NOLS Alaska Mountaineering – Day 26
Well today was hard, but enjoyable. Even though we only hiked for 7 hours, we went 10 miles, crossed a river, and hiked over two passes. The scenery was incredible, but my feet are KILLING me!
So we got up at 9 and Emil made our group hash browns with cheese and hot sauce for breakfast. It was really good, and quite filling. Next we packed up camp, and were on our way by 11am.
We hiked down into a wide valley towards our first pass. It took us about 2 hours to get there, and along the way we crossed several streams and large rock fields. It was tough, but surprisingly I wasn’t getting too tired. I was hydrated though, and I’m in really good shape now, so I guess I shouldn’t have been that surprised. Also it helps to have a group that takes a break every hour religiously to re-hydrate and eat snacks.
Anywho our first pass was so tall that the North side we were crossing was still snow covered. Since the re-ration plane took our snow gear, our only option was to kick in steps up the steep slope, and hope an avalanche didn’t decide to take us all out. So up we went. The view was amazing, and on our way we ran into four caribou (a mom, two adults and a teeny baby) who were curious about us at first, and then ended up running off into the distance. I was amazed at how easily they moved over such slippery, steep, snow covered slopes, and after making several jokes about catching two each (one for riding and one for our packs), we moved on.
The valley on the other side of the pass was narrow and beautiful, and from our high up vantage point we could see our next pass about four miles away. So down we zigzagged into the green valley, and along the way I ran into my favorite backcountry treat: bluebells! I chowed down.
Walking along the river in the valley wasn’t too difficult, but Emil, who gets into his own little world while he’s hiking, got really far ahead of the group and nearly missed the turn to our second pass. He couldn’t hear us yelling at him, but finally someone whistled and he snapped out of it before he got too far.
We decided to take a rest at the bottom of our second pass before crossing, and were all really tired but trying to stay positive. The second pass was more gradual of a climb than the first at the bottom, but steeper at the top making it still very hard to get over. The good news was after that, we only had another 1.5 miles of hiking left until we’d reach our destination – a lake in the mountains where we’ll be staying both tonight and tomorrow night.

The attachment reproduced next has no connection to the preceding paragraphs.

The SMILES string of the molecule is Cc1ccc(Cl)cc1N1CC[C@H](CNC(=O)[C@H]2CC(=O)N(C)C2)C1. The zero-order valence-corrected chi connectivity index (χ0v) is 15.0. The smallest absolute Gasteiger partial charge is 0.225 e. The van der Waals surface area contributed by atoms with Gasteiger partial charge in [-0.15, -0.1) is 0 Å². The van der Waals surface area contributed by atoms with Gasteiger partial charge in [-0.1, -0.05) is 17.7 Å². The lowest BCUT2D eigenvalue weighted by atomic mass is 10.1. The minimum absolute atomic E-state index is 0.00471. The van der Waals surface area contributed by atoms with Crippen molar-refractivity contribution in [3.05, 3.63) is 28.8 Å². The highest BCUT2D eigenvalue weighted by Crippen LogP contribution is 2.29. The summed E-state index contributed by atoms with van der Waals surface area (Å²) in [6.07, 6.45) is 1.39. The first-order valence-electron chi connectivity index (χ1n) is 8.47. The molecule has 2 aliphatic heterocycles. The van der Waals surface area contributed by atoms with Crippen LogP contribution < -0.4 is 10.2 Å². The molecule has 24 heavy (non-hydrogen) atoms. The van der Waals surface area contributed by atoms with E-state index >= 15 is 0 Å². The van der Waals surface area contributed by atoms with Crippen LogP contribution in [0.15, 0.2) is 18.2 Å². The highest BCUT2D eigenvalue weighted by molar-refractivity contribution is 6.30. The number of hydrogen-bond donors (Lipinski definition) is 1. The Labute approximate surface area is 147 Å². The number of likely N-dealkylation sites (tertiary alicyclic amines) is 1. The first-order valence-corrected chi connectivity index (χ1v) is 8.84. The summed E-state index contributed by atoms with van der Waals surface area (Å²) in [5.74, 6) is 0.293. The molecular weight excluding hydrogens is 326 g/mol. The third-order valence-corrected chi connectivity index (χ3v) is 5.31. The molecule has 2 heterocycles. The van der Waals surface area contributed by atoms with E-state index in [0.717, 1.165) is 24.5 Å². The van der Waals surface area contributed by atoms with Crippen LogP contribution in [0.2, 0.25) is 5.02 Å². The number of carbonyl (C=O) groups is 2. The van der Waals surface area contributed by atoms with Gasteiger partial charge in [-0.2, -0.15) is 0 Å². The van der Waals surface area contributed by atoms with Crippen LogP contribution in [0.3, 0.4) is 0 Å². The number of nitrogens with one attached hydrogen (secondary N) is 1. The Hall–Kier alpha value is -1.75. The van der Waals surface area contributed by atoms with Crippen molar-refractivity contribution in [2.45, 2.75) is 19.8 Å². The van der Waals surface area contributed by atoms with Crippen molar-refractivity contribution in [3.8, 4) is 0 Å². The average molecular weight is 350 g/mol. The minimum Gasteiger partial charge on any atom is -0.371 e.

We ended up following several caribou paths (since I guess we’re following their big migration?), but after an hour we still hadn’t found the lake. A little worried, we all trusted Evan’s judgement that it had to be right over the next hill, but after that hill we still hadn’t found it. With my feet killing me it was all I could do not to get upset, and we decided to give him one more chance before we all sat down with the map and GPS to figure out where we went wrong. However, over the next hill, there sat the clear, beautiful lake we had been looking for. A few of the guys were so happy (and hot from the hike) that they dropped their packs, stripped down to their boxers, and jumped in! I was worried about my feet, but when I took off my boots and socks, it turns out they were just aching. Except for a blister the size of my big toe on my right arch, but that has been developing for a few days. I can wrap that up on Thursday before we move, and it has all day tomorrow to heal.
While Emil and I set up the tent, Eric worked on dinner and made us mac and cheese with tuna in it. It was so good after a long day, and we were so tired. Also the mosquitoes are quite annoying, so my bug spray has been in use and I’ve been sporting a mosquito head net. After cleaning up dinner, I was exhausted and returned to the tent. Even though it’s only 9pm I’m planning on going to sleep soon.
I’m so proud of myself for making it through today though. It was the hardest day of our student travel. After tomorrow’s break, we have a six mile downhill hike to our next camping spot in a forest, and then from there it’s only a mile hike on Friday to our meeting spot where all of the groups and instructors are supposed to meet by 4pm. Then we’ll camp there for a night, and hike two miles on Saturday where the NOLS bus will pick us up at 2pm.
Although we all love it out here in the wilderness, I can tell we’re all ready to be back in civilization too. We keep talking about the food we’re getting at the hub, and how excited we are that NOLS brings us lunch and dinner on the bus. Can you tell they’ve turned down the rations? 😉
I am so excited to be home again and find out what has happened over the last month. It’s pretty cool to realize I’m near the end of my trek through Alaska, and that in one week I’ll be home!
Ok time for bed. We plan on sleeping in really really late tomorrow, and then making pancakes! Yay!